Sixers News: Will The Sam Hinkie Plan Work?


Every week, I hear the critics of the Sam Hinkie plan kick and scream about throwing away seasons and talk about how the plan isn’t working.

And I always have one question for said critics that I can never seem to get any kind of legitimate response to. That question is “What’s your alternative?”

And naturally, the Hinkie critics have no legitimate response to offer and just go back to their painfully shortsighted rhetoric about why they think Hinkie is the worst thing to happen to the Sixers in years.

I can tell you exactly what the alternative would be, and it isn’t pretty.

The Sixers could have gone out and done what they’ve always done. They could have kept Jrue Holiday and Thaddeus Young and built around them. They could have blown their cap room on B or C-list free agents like Josh Smith (who signed a mega-deal with Detroit in 2013, only to be released a year later), Al Jefferson and Lance Stephenson (who were supposed to put the Charlotte Hornets over the top, when in reality couldn’t make them better than a bottom seed in the East. Things got so bad with Stephenson, that the Hornets had to deal him away after one year as well).

The top free agents of the league in the last few years, the LeBron’s, the Carmelo’s, the Dwight Howard’s, etc weren’t going to come here no matter how much money the Sixers had, and they certainly weren’t going to come here to play with Jrue Holiday or Thad Young. And they weren’t going to come for Michael Carter-Williams either.

If you want an A-List free agent, you’ve got to have a strong young core that can legitimately be built around. And you typically find those talents at the top of the draft. Holiday and Young were nice players, but never even close to elite, franchise-changing talents.

Joel Embiid had that type of talent. Jahlil Okafor could be that kind of guy. Nerlens Noel’s potential to be an elite defender with a nice complimentary offensive skillset also makes him a very nice piece.

Why Sam Hinkie’s Plan Could Work –

Mike Sielski of analyzed Sam Hinkie’s rebuilding plan and attempted to make a case for supporting the 76ers’ rebuilding scheme.

Many critics of the plan moan and complain about the “ethics” behind tanking, and hate the idea of throwing away seasons on an idea that isn’t even a total guarantee to work.

The reality is that no rebuilding plan is a guarantee. But the difference with Hinkie’s plan and the average rebuilding scheme is that the Sixers have created flexibility to improve in a number of ways. Even if the team is unable to secure the top player in a draft, they’ve stock piled a number of extra first-round picks that should begin to really pay some dividends next season.

Dario Saric should arrive from Europe. The Sixers could have potentially four first-round picks next year, with two of those potentially in the top 10 of the draft. And who knows, maybe just maybe, Joel Embiid comes back healthy. Oh, and the Sixers have a boatload of cap room just waiting for the right opportunity to be spent.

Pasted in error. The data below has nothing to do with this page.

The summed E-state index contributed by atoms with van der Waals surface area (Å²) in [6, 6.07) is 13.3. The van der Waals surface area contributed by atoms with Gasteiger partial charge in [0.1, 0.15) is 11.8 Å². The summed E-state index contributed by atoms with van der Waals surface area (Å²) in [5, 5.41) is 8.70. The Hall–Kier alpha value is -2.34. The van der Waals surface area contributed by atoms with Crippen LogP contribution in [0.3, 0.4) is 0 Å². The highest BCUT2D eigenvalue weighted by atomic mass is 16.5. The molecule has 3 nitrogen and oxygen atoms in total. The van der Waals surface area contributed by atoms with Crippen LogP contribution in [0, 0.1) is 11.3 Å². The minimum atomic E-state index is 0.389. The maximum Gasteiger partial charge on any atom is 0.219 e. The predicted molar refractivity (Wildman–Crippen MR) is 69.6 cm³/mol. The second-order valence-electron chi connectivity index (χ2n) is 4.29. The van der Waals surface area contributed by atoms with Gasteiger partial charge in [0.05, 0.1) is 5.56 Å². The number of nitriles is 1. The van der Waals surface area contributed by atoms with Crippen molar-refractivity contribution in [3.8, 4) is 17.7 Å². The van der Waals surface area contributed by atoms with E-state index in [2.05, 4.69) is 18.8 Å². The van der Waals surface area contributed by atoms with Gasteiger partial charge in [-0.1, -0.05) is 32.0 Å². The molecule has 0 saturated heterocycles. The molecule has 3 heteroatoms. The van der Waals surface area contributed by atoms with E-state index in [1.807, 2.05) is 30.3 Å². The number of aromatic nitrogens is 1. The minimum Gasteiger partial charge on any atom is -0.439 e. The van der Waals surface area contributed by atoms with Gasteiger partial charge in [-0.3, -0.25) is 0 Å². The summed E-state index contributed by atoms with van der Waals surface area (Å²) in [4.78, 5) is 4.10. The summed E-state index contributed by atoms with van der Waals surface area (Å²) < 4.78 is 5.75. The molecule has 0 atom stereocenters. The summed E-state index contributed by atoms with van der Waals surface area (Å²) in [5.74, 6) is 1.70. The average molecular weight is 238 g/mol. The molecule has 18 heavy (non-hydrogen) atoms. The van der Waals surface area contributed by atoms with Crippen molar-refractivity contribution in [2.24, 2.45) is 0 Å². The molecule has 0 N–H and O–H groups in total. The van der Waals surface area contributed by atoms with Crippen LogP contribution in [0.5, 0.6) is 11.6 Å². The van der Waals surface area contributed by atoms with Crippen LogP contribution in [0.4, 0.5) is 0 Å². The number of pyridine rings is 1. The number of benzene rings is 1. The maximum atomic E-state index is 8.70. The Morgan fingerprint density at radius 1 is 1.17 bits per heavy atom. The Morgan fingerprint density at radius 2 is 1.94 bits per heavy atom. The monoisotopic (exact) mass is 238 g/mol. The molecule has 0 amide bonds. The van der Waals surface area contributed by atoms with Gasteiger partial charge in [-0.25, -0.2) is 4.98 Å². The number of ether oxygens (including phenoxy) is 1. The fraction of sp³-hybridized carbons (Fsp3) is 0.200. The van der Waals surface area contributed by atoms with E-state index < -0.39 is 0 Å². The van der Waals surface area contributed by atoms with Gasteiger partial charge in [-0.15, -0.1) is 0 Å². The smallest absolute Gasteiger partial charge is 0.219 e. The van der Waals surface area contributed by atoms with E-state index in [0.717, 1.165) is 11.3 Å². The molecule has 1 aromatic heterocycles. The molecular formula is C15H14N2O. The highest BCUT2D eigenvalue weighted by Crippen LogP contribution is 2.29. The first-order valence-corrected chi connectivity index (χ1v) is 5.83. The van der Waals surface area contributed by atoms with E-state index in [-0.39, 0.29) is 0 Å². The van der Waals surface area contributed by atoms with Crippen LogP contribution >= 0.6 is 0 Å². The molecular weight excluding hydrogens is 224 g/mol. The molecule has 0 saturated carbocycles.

Sam Hinkie And The Importance Of Hope – Philly Voice

Matt Mullin of Philly Voice wrote a piece about the Hinkie plan, taking a look at one key element that may make the plan popular: hope.

The idea is that Hinkie can continue to string fans along with the idea that there’s a much greater plan in place and without putting an exact timeframe on the plan’s completion, the Sixers can continue to take their time and do whatever they want without much consequence.

Personally, I can’t stand a lot of the conspiracy theorists that think the Sixers aren’t actually trying to build anything. I’ve heard everything from the idea that the Sixers just want to keep the extra revenue by keeping their salary cap forever low, to the even more ridiculous notion that Joshua Harris is scheming to move the Sixers to New Jersey.

Some people just don’t get it. This is the way you have to build in the NBA today. Many other general managers would love to adapt Hinkie’s approach, but don’t have the support from management to do so because the majority of owners don’t have the guts to do what the Sixers are doing and sacrifice short-term profit and endure a handful of bad seasons in order to take a shot at something special.

Stauskas Looking For Redemption In Philadelphia – ProBasketball Talk

Nik Stauskas’ rookie year did not go the way he wanted it to.

Shooting below 30% from the floor before the All-Star break, the eighth overall pick in the draft was buried in the chaos that was the Sacramento Kings’ rotation, and never really got into a good grove.

Stauskas began to improve late in the season when George Karl took over as head coach, however his defensive issues prevented the head coach from really unleashing him and giving him extended minutes.

Now Stauskas hopes to make a much stronger first impression once his time with the Sixers begins. Playing on a young, growing team with a solid head coach like Brett Brown should provide the second-year man with ample opportunity to make significant strides in his second year.